The gritty, gloomy future in Ridley Scott's "Blade Runner" has to be one of the finest film depictions of dystopia. Two races, human and android, in all their morally ambiguous dementia, battle over an urbanized planet swathed in smog.
And sometimes over the past decade, the broadband environment has seemed similarly benighted.
Two providers, cable and DSL, have dominated the field, while multiple attempts at a viable third platform have all gone belly up. Meanwhile, broadband content, with the exception of YouTube, has seen very few revolutionary advances.
But the expected unveiling of a new generation of smartphones equipped with Google's Android software and linked to faster networks could herald a breathtaking sea change in our usage and definition of broadband.
The first wave of Dream phones, manufactured by HTC Corp. and marketed by T-Mobile, have already received FCC approval, and launched late last month.
T-Mobile G1 powered by Google Android. Courtesy of T-Mobile USA Inc. These are the fruits of Google's mobile broadband strategy, which, under Google's Open Handset Alliance, has united cell manufacturers, chipmakers, and application developers in an effort to dethrone Apple's iPhone.
It hasn't all gone smoothly for Google.
Developers have complained about minimal support from the online search engine behemoth. And AT&T (which partners with competitor Apple), is lobbying the FCC to put the kibosh on the merger of Sprint and Clearwire assets to create the New Clearwire network (in which Google has invested a cool $500 million), expected to be a major carrier of Google's signals because of its newer WiMAX technology.
But the bottom line is that the phones are coming and are getting blog buzz to make Apple CEO Steve Jobs green with envy.
The global backdrop for mobile broadband growth also heralds rapid smartphone adoption.
Whereas the GSM Association, an industry group, counted only 11 million global HSPA (high speed packet access) subscribers over a year ago, research firm Wireless Intelligence says that figure is now more than 50 million and growing at the robust clip of four million a month.
With 3G networks deploying worldwide, the GSMA says end-user speeds are averaging 1 Mbps—on par with some fixed-line broadband services.
There are several other underlying dynamics that could well ignite mobile broadband in unpredictable ways over the coming months.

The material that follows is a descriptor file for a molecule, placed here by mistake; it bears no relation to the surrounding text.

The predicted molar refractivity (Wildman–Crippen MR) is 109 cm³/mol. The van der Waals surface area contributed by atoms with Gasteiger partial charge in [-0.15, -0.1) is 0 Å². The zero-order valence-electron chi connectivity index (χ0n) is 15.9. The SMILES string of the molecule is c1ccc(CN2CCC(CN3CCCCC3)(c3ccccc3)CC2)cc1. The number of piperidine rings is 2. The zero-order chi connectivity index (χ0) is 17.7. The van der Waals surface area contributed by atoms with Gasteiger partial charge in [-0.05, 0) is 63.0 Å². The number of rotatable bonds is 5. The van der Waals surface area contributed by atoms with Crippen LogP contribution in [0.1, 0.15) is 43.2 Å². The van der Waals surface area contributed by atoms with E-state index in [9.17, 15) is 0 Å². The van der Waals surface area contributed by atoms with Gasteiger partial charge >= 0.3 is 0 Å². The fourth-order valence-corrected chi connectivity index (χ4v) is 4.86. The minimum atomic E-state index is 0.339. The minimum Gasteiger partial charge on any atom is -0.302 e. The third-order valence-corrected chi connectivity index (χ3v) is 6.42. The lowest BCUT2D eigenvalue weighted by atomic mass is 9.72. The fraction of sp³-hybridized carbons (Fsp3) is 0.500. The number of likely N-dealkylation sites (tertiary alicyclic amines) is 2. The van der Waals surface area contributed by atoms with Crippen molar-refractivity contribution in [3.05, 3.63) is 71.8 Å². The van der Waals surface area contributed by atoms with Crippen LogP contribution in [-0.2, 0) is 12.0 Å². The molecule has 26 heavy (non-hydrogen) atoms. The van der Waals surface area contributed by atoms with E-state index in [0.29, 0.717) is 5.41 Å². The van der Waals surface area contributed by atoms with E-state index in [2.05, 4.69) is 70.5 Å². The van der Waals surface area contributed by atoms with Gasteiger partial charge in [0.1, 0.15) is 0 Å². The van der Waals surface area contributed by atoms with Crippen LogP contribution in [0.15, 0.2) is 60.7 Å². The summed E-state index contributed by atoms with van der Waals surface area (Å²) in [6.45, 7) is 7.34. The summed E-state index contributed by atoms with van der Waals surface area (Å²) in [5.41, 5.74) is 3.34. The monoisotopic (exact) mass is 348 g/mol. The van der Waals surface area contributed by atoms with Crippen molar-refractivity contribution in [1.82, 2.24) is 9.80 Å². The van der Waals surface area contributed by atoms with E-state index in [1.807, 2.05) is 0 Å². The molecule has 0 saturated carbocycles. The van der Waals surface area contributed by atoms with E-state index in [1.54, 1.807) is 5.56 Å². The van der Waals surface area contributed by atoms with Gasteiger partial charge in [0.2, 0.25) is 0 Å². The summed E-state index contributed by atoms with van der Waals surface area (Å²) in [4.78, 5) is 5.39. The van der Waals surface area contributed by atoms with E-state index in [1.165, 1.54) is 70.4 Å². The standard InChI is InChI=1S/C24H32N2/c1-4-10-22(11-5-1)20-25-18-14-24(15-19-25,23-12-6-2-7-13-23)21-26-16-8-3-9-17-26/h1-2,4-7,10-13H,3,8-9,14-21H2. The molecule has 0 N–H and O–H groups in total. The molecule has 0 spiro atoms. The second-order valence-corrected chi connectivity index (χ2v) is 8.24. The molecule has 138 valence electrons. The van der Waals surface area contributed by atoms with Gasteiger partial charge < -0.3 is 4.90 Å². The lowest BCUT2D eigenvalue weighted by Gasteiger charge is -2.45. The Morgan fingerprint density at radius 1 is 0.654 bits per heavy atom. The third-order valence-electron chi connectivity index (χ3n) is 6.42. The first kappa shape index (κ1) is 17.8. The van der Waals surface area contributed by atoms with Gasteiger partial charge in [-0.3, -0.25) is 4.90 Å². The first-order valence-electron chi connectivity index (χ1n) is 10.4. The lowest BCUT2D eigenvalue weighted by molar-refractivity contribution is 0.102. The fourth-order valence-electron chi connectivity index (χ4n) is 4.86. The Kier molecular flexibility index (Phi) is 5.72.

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First, fixed-line broadband is quickly maxing out. With DSL gamely hanging on to a smaller share, telcos will be spurred to accelerate their mobile sales—especially because of the potential for bountiful profits in data plans as subscribers increase their use of Web-friendly phones.
Indeed, such concerns were behind a recent brouhaha that erupted between Apple and its cell partners over Apple's share of data revenues, which Jobs quickly salved. Analysts say Google must also solve the revenue sharing equation, and recent reports of serious talks on the topic between Google and Verizon indicate their understanding of this conundrum.
Google executives say they have every incentive to partner, publicly declaring they can eventually generate more advertising revenues in mobile than in their fixed-line business.
While search advertising on U.S. cell phones generated a pittance of $35 million last year, according to research firm eMarketer, that is projected to rise to $1.5 billion by 2012.
That figure could easily escalate in the new mobile broadband environment. As In-Stat analyst Bill Hughes pointed out recently, the Android-equipped smartphones will be able to do location-aware searches, providing a major opportunity for Google to both influence user behavior and drive its advertising. It's not hard to image a plethora of ways users could tap into information tailored to their specific location.
Second, the competition between mobile broadband platforms from Google, Apple, Research in Motion's BlackBerry, Nokia and others has been white-hot of late. Apple unveiled its faster iPhone in June, while BlackBerry has launched more Web-friendly devices. Nokia, meanwhile, in June acquired the 52 percent of mobile software platform Symbian it didn't own and announced the Symbian Foundation alliance including such cell powerhouses as Sony Ericsson, Samsung and LG.
Android's open platform allowing users to download applications to customize their phones will also catalyze application development and usage in unexpected ways. While it's difficult to say precisely what will be the next killer app—location-based search is only the most prominently predictable—a massive increase in apps overall surely boosts the chances for paradigm-shifting usage.
Finally, the evolution and proliferation of mobile broadband devices and platforms will accelerate in unforeseen ways. Mobile broadband-equipped cars, for example, could integrate far more than simple GPS-powered navigation systems.
All these factors, of course, ultimately boost the prospects of broadband video, which will surely permeate the new environments. Google's sizeable investment in YouTube, as well as its determined pursuit of digital advertising growth, ensures Android's future as a video platform.
Not to say this might all have a disturbingly dystopian ending, but for now the future of mobile broadband has never looked brighter.